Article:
WDF LOOKS TO U.S. TO GROW ITS BORDERS BUSINESS
Byline: Kristin Young
SAN YSIDRO, Calif. — World Duty Free Americas Inc., which operates about 150 travel retail stores in the U.S., has been quietly developing its six-month-old, 18,000-square-foot flagship here as its prototype for further development.
After 10 years in development, one year of construction and $12 million in investments, executives say they expect big things from the unit based on the area’s demographics. San Ysidro is one of the busiest border crossings in the country, with over 70 million people yearly traveling back and forth between San Diego and Tijuana. About 50 percent of potential shoppers are Mexican, 25 percent are from the U.S. and Canada and another 25 percent are from other parts of the world.
Executives for WDF and its parent company, London-based BAA, began to focus more heavily on the U.S market after the abolition of intra-EU duty-free in Europe in 1999 — a situation that cost the company $30 million of revenue from lost sales, mostly of tobacco and liquor. According to Brian J. Collie, chairman and group retail director for BAA, the company has since recouped some of the loss from broadening its customer base and expanding to other businesses such as fashion and cosmetics. The company earned $2.25 billion in profit last year.
But rather than map out an aggressive expansion plan in the U.S. with a large number of stores, WDF’s future focus will be on fewer larger stores in heavily trafficked areas such as San Ysidro. “I think the important thing about expansion is to get the major border crossings and develop high quality, big spaces and outlets in major markets,” said Collie, who added that WDF is planning to open two stores in the U.S. per year. There are about five major plans in the works but leases have yet to be finalized. Globally, BAA has plans to open about 10 stores per year.
While Collie declined to comment on the first six months of sales in San Ysidro except to say that they have been “comfortably above expectations,” industry sources pegged the figure at about $10 million.
BAA (formerly known as British Airport Authority) is best known for creating a $1 billion duty-free business in Europe and the U.S. Most stores the company operates in the U.S. — a $400 million business — are significantly smaller in size, at 3,500 to 5,000 square feet. BAA operates a $4 billion business in total, including owning seven airports in the United Kingdom and leasing space for 2,000 airport boutiques to tenants like Chanel, Gucci and Harrods. The company also operates 11 outlet malls in Europe.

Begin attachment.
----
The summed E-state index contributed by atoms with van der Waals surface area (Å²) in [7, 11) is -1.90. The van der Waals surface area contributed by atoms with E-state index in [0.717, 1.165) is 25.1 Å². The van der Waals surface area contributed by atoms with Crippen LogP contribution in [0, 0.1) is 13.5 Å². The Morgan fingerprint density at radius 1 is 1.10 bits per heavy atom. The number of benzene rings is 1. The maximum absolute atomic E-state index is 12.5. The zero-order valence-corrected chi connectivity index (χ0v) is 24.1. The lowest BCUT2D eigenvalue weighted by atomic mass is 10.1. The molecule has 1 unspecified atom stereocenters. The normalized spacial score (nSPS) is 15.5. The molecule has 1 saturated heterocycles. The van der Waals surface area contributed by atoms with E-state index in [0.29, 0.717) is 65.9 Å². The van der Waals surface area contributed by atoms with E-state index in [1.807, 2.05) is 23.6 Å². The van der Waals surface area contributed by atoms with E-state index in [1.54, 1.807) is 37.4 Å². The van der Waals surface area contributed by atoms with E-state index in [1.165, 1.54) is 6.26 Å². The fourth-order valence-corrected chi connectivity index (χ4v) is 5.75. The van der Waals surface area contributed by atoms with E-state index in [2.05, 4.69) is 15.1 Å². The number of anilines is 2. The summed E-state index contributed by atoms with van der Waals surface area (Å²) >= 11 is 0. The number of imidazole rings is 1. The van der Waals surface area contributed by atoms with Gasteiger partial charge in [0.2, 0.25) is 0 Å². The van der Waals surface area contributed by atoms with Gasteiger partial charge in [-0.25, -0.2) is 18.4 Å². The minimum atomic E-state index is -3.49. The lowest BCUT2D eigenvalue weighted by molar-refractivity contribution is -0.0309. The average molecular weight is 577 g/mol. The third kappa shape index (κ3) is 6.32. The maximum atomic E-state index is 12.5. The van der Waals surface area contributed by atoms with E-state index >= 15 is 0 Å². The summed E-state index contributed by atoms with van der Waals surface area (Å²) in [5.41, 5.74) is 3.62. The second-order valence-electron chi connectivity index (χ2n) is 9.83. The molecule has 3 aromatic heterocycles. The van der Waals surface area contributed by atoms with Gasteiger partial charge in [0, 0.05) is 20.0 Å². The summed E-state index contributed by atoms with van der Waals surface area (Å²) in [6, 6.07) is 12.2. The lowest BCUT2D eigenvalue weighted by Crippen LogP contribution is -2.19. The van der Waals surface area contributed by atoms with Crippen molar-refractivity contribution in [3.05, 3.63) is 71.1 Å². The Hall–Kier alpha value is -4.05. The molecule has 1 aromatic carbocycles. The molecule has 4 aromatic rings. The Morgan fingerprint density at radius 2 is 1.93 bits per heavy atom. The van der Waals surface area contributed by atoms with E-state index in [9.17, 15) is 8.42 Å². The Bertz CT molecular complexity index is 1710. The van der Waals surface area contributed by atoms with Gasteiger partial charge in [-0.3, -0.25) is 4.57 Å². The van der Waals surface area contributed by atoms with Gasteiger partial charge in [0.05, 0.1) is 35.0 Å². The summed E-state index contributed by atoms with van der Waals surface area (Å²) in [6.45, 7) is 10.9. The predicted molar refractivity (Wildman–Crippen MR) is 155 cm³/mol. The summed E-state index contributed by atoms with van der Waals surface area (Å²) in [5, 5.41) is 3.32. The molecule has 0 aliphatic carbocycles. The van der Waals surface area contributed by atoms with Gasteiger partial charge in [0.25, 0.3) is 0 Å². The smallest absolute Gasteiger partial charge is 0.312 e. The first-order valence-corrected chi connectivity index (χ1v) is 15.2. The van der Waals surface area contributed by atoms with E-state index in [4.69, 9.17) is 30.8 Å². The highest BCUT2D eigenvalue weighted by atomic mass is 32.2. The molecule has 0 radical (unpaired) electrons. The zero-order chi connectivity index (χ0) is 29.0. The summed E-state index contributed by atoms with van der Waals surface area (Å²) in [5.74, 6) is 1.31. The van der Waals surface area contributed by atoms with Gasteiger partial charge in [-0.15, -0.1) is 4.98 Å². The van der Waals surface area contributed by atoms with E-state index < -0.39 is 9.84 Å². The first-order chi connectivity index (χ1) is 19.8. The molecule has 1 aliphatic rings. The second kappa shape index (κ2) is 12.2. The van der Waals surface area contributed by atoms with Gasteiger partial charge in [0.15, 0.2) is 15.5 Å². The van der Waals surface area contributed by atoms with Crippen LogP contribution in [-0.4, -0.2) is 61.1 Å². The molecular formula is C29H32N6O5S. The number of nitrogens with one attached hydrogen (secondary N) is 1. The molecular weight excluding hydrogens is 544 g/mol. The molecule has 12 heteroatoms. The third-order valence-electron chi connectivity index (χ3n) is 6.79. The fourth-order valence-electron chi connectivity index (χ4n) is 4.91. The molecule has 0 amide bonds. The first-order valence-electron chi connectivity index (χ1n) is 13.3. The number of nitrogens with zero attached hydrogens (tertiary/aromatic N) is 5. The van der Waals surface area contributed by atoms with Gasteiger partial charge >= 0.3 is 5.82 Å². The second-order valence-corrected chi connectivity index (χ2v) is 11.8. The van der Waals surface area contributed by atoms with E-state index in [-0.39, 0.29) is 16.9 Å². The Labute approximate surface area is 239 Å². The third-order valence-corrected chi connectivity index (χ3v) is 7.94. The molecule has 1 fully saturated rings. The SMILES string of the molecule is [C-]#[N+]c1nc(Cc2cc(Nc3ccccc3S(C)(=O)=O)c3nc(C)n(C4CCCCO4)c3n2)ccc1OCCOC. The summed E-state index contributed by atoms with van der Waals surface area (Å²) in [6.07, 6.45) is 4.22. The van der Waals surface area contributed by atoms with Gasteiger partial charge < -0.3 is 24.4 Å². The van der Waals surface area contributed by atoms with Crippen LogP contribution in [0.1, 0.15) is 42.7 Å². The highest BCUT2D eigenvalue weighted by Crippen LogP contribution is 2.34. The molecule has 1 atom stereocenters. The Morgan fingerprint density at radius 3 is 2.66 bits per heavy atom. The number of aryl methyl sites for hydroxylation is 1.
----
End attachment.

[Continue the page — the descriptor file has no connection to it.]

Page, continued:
BAA entered the border-store sector after it acquired Duty Free International in 1997 and became WDF. The company operates about 150 stores in the U.S. and another 70 in Australia and the United Kingdom. There are about 35 shops along the Canadian border and 36 shops along the Mexican border. Major stores include Blain, Wash.; Buffalo, N.Y., and Brownsville, Tex. About 60 shops are located in approximately 20 airports with major markets in Chicago, New York and Boston.
The shop here on a 12-acre site is an oasis in this dingy border town located about 30 minutes from downtown San Diego and a stone’s throw from Tijuana, Mexico. Inside, the store is set up like a department store with liquor and cigarettes on one end and a sizable cosmetics and fragrance area on the other. The merchandise assortment includes a strong cross-section of top brands, including fragrances, cosmetics and toiletries from Calvin Klein, Clinique, Chanel,Tommy Hilfiger, Lancome, Biotherm and Estee Lauder. Collie noted that Laura Mercier created a private cosmetics line for the store called Calisa that features a makeup bar and a color library, in an effort to give Sephora a run for its money. There are 40 nail polishes at $5 each and 60 lipsticks, each retailing for $9. At 13 to 17 percent off regular retail prices, an average sale at the shop is about $50.